Ally’s #5: The Family of Adoption by Joyce Maguire Pavao

I had an intense evening last night with this book and a glass of merlot. Like my Tina Fey book, I also read this in one sitting, but for very different reasons. Jim and I have known we wanted to adopt since our second date and have been talking about starting our family for the past year or so. My mind has been eager to learn more about parenting and the adoption process, and this book had me absolutely engrossed.

The author, Joyce Pavao, is herself adopted, and is the founder of the Pre/post Adoption Consulting Team, the Family Connections Training Institute, and Center for Family Connections in Boston and New York City. To say that she is a wealth of knowledge is an understatement. The book is fairly short (118 pages + epilogue and glossary), but it answered a lot of questions I had and some I didn’t realize I needed to be asking.

The book is divided into six sections. First, Pavao addresses the rites of the birth parent(s). I’m actually just now seeing that she is emphasizing the “rites” and not the “rights.” In this chapter, she does not simply address legal standing, but the psychological struggles birth parents endure when choosing or being required to give up their children. Pavao uses stories blended together from her cases over the past 25 years to drive her point home intellectually and emotionally. Holy cow, was she successful! This chapter in particular helped me move past seeing the word “birth mom” as a label and to instead see a living, breathing person that is about to endure pain and loss that I cannot fathom. And that pain never goes away. This chapter gave me a whole host of ideas about how I can be praying for a birth mom.

The next chapter is about the parental rites of the adoptive parent. A lot of emphasis was given to couples who adopt and are dealing with infertility. It was difficult to identify with this because Jim and I aren’t convinced that achieving pregnancy will be a problem for us, but I think Pavao did a great job of identifying the sense of loss that both the birth parents and adoptive parents have to deal with.

I also appreciated her encouragement to protect privacy, but to not be secretive. I’ve heard a lot of adoptive parents express regret and confusion over dumb questions extended family members and strangers ask about adopted children, sometimes in their presence. In this chapter, I realized that I shouldn’t jump down people’s throats for being idiots because I take offense to it as the parent. Instead, I need to be aware how uncomfortable it can make a child feel to have such a sensitive topic discussed in a public place with a perfect stranger as though they weren’t present or couldn’t understand the conversation. Note taken, Ms. Pavao.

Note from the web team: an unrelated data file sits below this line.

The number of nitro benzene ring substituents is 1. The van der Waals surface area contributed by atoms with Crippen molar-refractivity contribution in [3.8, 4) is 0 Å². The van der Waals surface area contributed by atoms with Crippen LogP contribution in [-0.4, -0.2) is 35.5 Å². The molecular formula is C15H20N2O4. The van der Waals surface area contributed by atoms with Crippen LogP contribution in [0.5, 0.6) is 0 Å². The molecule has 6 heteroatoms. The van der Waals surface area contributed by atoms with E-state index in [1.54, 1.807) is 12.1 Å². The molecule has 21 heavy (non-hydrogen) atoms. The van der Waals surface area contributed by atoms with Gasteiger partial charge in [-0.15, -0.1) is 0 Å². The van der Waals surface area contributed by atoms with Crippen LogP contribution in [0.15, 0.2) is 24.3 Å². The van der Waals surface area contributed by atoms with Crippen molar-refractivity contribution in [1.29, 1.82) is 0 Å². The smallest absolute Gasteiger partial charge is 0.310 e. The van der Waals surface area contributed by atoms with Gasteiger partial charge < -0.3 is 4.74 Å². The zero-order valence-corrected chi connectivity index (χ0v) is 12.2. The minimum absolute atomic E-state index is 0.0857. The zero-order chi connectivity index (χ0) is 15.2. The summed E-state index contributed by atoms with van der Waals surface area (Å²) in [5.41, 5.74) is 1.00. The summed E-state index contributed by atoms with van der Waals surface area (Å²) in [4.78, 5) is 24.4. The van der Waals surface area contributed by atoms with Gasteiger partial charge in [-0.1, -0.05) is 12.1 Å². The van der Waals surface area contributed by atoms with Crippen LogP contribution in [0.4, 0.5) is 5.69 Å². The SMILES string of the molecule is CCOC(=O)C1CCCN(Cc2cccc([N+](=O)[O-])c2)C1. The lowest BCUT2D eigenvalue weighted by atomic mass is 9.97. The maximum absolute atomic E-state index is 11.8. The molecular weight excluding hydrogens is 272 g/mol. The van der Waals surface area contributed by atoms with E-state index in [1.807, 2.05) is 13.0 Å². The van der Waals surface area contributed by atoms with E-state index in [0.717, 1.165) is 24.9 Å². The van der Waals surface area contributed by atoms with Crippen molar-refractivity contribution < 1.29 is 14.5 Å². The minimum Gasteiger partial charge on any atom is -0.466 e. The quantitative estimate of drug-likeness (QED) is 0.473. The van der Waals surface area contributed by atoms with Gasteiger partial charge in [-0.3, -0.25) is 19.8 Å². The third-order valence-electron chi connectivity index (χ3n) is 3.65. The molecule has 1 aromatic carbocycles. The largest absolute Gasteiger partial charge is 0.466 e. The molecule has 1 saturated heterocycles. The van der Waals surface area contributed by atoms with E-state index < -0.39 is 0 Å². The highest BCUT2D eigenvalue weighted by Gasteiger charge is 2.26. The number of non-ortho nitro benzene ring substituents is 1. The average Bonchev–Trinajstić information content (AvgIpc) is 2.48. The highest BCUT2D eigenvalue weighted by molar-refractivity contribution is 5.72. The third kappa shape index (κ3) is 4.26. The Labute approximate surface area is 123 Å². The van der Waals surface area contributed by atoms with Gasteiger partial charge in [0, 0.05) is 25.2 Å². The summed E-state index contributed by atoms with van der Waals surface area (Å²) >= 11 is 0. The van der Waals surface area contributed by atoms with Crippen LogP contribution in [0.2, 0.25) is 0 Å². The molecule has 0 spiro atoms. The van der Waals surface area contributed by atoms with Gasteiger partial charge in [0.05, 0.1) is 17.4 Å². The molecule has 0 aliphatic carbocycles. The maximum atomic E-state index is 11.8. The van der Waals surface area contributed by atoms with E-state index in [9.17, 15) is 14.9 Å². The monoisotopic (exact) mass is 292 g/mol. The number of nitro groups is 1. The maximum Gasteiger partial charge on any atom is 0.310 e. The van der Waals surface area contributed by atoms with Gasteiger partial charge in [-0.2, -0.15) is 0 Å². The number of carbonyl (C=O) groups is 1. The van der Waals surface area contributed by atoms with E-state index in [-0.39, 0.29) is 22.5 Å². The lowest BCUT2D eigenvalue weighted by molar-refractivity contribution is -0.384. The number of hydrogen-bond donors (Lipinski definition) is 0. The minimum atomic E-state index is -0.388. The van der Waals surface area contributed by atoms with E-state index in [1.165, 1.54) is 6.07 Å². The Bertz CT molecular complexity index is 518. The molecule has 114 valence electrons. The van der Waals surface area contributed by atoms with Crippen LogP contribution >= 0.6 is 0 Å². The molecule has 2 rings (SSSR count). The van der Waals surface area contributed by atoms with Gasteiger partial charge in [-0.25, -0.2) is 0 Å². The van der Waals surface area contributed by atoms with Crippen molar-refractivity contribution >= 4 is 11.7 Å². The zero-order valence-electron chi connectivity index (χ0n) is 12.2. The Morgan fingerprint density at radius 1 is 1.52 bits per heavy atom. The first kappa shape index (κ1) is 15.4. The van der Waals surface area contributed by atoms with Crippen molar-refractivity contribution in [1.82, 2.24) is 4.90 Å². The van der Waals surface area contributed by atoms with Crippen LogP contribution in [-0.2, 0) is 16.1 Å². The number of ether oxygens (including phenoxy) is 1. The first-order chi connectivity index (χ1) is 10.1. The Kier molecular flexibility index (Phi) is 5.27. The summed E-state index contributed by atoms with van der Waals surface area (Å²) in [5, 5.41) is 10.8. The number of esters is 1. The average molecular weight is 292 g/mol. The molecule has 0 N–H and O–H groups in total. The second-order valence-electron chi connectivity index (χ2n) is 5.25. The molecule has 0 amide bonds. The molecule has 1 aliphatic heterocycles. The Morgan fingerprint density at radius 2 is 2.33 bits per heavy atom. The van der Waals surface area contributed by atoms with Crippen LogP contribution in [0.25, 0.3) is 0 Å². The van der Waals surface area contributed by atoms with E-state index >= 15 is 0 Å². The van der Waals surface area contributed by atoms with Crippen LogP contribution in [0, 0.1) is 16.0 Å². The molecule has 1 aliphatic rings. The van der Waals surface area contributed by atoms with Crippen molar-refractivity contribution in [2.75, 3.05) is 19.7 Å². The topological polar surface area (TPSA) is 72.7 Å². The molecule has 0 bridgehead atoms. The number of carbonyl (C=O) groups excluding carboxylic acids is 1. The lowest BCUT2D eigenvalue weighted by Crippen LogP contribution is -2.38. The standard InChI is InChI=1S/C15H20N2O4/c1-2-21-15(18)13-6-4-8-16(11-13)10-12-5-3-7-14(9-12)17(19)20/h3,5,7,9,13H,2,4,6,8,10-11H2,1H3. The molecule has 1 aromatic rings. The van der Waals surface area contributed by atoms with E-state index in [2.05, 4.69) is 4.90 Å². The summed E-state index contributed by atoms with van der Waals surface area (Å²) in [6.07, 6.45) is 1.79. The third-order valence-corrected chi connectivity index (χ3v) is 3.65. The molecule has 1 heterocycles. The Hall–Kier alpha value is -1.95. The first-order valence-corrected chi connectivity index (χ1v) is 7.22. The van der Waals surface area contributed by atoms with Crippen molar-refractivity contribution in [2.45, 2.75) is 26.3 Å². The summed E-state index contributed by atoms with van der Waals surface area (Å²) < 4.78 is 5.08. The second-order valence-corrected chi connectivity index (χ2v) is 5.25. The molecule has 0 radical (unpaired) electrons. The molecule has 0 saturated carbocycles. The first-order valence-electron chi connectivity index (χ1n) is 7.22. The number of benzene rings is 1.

The next four chapters discuss the particular needs adopted children have at various stages of development, as well as how to support and encourage their connections with their birth heritage. I learned a great deal in these sections about how begin talking to a child about his/her adoption, how to keep an eye out for normal developmental issues that are amplified in adopted children, and how to demonstrate respect for the birth mom and birth heritage so the child doesn’t feel alienated. Pavao also includes some pretty heavy stories about reunions with birth parents. When you first read the details (ex. your birth mom is also your sister; you are the result of incest), you can’t imagine how such a reunion could possibly go well, but as you read on, you realize that the truth, however horrible, is what adopted children are seeking.

Pavao is most definitely a proponent of open adoption. In the final chapter, she gives a summary of how adoption has transformed over the last two centuries in America (I really wished she would have put this at the beginning) and where she believes it should go. I could write more in praise of this book, but instead I’ll leave you with a few quotes that speak for themselves.

Adoption is about finding families for children, not about finding children for families. (p.24)

Many of us were told that our birth parents were poor and unable to parent, so we gravitate toward a lower socioeconomic group of friends at certain periods, or we work with this population in order to give something back to ‘our people.’ We take what you say very seriously. If you put down what we know or imagine is our background in any way, it only adds to our loss of self-esteem. When you express love and respect for our culture, for our race, for our religion, our ethnicity of root family, as well as for what we’ve gained from our family by adoption, we hear you. (p. 90)

Even more than legal openness, I’m concerned about emotional openness in the family of adoption. I often see families with adolescents who are acting out in some way and parents who don’t accept that they are all being affected by the issues that inevitably arise in an adoptive family. Although they may talk openly about adoption in general, they are rigid when they talk about it in terms of their own family. There’s a sense of closedness which makes it difficult for the children to feel they can gain information about themselves without hurting their adoptive parents. These families are often committed to appearing as if they are a biologically related one. This is stressful and demeaning for the children, who know this is not true. (p. 109)

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